These last few days while we’ve been waiting, I think all the time about when we waited for your Mommy.
You might arrive the day after tomorrow. But it could be early next week. The doctors look at the monitor, study your measurements, peering over your Mommy’s belly, discussing this, analyzing that. The technology involved is the best, the expertise second to none. And yet, all of us, your parents, your grandparents, and the doctors alike, remain waiting, watching, wondering. You keep us guessing, you rascally, you.
I’m the maternal grandma on deck. “What shall we call you?” Your Mommy asked me. Your Daddy’s mom is called Nana, by Theo and Izzy, the who will be your cousins. “I don’t mind.” I say. “Grandma, Granny, Grammy.” It doesn’t matter. I once worked for a lady, whose grandkids call her Drama. You can call me Granny Drama. But only if you want to. It doesn’t matter.
These last few days while we’ve been waiting, I think all the time about when we waited for your Mommy. When would she come, would everything be all right? That was in Maine. Now, it’s thirty five years later, and we’re in London. The doctors peer over the monitors, the scanner, the calculations, we ask the same thing. But asking once, as Granny Drama is enough. The tentative worry on your parents’ faces, shows they need me to refrain from asking too much. Because my job is just to be here. To be ready, to be an extra set of hands, an extra pair of arms, an additional lap. To say, “it’s all right, shh, shh.”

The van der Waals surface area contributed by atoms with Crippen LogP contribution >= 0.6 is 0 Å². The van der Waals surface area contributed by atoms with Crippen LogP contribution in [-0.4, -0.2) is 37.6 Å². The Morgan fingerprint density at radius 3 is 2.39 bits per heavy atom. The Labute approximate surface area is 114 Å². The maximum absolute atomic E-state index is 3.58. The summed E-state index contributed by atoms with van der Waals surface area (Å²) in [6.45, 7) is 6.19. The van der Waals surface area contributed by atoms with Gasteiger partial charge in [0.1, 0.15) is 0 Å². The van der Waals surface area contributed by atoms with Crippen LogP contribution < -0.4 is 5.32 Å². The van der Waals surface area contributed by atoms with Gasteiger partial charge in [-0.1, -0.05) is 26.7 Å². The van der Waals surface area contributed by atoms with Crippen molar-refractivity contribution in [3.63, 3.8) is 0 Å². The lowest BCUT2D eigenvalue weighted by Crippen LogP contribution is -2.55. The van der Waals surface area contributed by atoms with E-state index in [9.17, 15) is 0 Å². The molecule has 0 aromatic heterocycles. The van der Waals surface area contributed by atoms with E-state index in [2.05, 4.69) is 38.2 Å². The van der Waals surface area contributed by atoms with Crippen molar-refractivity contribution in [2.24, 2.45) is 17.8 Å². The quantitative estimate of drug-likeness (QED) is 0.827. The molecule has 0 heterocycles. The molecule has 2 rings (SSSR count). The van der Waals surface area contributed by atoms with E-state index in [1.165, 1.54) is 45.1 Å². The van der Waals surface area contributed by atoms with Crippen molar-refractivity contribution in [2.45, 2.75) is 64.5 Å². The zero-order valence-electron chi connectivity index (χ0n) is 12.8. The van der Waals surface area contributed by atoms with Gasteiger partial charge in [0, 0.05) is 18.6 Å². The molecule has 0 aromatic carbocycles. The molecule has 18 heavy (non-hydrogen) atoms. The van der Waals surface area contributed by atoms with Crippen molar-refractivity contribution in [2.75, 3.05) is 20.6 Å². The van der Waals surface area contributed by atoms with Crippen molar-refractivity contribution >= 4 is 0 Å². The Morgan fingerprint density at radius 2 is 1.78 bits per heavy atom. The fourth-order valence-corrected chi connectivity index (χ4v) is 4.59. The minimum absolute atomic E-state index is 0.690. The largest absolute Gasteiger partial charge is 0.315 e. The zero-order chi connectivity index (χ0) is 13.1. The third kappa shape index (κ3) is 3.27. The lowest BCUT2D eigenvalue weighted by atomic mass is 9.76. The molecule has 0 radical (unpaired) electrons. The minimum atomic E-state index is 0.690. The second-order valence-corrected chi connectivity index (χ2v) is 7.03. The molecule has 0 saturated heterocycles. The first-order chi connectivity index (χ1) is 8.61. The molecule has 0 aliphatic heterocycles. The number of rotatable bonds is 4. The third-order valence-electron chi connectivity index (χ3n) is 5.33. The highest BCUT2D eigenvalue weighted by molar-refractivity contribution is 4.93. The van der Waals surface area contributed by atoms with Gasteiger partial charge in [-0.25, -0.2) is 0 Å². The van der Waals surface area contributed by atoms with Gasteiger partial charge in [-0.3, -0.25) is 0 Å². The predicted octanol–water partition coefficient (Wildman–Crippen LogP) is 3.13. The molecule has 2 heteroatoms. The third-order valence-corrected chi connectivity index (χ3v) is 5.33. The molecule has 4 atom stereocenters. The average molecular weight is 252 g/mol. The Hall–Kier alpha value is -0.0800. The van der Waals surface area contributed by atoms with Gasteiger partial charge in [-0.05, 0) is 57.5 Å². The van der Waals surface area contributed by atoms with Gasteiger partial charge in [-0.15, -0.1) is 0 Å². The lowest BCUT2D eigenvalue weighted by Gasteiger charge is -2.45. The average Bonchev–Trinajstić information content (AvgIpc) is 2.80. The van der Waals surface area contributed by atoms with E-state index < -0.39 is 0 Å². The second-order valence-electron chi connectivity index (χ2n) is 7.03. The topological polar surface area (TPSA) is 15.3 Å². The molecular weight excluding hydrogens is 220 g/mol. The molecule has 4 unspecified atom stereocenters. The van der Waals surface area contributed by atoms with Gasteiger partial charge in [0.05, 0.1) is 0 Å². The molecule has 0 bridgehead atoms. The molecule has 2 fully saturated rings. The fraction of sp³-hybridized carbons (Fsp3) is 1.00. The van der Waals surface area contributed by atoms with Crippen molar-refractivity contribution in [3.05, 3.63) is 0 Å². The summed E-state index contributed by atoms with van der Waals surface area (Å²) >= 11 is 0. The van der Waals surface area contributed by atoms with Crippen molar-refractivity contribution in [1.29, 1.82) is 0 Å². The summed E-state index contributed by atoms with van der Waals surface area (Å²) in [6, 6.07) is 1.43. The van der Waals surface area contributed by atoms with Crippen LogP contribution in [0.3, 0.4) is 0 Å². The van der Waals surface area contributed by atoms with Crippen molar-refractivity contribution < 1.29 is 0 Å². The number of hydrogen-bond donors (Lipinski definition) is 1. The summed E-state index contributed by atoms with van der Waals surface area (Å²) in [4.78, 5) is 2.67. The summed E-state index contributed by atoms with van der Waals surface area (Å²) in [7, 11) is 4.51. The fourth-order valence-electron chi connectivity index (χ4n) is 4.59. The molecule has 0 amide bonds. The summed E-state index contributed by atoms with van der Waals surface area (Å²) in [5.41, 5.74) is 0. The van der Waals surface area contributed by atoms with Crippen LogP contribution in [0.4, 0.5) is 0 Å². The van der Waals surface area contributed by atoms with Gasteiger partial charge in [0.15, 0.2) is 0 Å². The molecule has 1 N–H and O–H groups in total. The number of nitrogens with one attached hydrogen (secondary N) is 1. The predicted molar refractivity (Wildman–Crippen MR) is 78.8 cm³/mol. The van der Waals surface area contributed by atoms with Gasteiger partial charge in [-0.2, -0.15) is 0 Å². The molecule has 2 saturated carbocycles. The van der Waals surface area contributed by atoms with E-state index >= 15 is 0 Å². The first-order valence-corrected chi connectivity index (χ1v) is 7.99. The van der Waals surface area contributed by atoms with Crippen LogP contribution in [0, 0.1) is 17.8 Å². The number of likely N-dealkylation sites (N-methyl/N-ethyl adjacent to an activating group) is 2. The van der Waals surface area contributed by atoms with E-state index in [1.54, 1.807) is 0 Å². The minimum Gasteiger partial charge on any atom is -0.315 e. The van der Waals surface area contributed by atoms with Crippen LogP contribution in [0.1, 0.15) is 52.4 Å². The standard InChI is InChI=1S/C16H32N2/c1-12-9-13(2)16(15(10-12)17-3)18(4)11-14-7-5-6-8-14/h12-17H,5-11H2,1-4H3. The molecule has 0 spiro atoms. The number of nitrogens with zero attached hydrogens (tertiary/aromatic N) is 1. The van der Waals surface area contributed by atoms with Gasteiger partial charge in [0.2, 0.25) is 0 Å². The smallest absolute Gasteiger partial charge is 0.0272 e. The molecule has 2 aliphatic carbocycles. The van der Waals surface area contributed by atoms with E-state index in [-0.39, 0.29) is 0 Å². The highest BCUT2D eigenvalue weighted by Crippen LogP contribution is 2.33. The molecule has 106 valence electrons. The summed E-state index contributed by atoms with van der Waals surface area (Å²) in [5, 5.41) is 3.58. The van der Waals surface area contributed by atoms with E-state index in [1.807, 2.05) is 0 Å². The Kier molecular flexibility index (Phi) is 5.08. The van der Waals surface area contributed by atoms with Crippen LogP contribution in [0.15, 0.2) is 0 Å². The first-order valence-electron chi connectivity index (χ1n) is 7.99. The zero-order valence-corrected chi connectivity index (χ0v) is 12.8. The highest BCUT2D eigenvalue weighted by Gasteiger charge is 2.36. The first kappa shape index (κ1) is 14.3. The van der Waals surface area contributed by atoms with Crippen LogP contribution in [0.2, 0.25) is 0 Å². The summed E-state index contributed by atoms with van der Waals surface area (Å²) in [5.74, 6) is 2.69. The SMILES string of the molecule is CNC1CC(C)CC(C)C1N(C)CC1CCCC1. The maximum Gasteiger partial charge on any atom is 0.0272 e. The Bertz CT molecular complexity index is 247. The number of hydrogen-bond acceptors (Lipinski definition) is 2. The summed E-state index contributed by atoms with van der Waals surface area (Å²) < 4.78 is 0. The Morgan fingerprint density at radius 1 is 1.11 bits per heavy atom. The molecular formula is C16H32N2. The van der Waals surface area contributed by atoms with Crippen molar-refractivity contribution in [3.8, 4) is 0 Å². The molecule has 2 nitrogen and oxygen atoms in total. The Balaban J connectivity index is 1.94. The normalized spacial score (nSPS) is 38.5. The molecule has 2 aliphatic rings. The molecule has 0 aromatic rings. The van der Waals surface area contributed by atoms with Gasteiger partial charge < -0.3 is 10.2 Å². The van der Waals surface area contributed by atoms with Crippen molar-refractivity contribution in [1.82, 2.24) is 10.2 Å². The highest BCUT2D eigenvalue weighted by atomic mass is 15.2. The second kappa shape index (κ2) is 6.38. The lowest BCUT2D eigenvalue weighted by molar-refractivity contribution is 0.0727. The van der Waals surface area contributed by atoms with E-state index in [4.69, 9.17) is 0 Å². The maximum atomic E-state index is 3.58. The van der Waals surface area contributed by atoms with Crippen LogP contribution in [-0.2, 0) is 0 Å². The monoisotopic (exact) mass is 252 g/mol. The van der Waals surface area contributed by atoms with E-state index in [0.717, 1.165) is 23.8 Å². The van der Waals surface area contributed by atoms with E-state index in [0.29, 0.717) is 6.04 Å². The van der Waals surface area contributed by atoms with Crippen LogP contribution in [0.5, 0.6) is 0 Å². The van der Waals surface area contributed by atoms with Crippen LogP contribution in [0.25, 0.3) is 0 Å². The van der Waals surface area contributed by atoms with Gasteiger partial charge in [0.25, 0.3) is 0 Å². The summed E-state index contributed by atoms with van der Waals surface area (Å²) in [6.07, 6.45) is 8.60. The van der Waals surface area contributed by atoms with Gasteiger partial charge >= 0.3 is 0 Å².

The man upstairs where I’m staying, brings us delicious chocolate brownies. His children were born where you’ll be arriving. “Not to worry,” he says, “it’s the best hospital in the world.” We go for long walks, from one leafy suburb to the next, conjuring the novels of Barbara Pym and Muriel Spark, AN Wilson and the like. We can hear a soprano vocalizing in her living room, a tuba player begins practicing across the street from her.
Little one, the world is an extraordinary place! And soon you will be a part of it. On Lordship Lane, there are organic markets, delicious ice cream, fish mongers, second hand stores, swishy restaurants, a cinema, and some pubs. People nod when they notice your Mommy’s tummy, smiling at the thought of what it means, your arrival, the flow of life.
Today was another scan. It turns out you’re just a little thing. Not tiny, but small enough, and the doctors have decided it’s time for you to be born. Are you ready? Because it’s time to arrive. Here! In London, in the world! I think about you all the time, about your Mommy, knowing, how happy she will be- and of course your Daddy, too- to finally meet you! Your Nana and Grand Dad, they’re on their way, they’re anxious to meet you, too. We will take turns holding you, murmuring, “Shh, shh, it’s all right,” Watching you grow, how much you remind us of your parents. And then, one day, who knows, maybe thirty five years from now, as you get ready to welcome your own baby, I will tell you how we waited, anxiously wondering when you’d be born, when you’d arrive. I love you, you rascally, you.
Carrie Hayes is an ex-school teacher, former casting director, retired decorator, failed librarian, hopeless romantic. Author of Naked Truth or Equality, the Forbidden Fruit.
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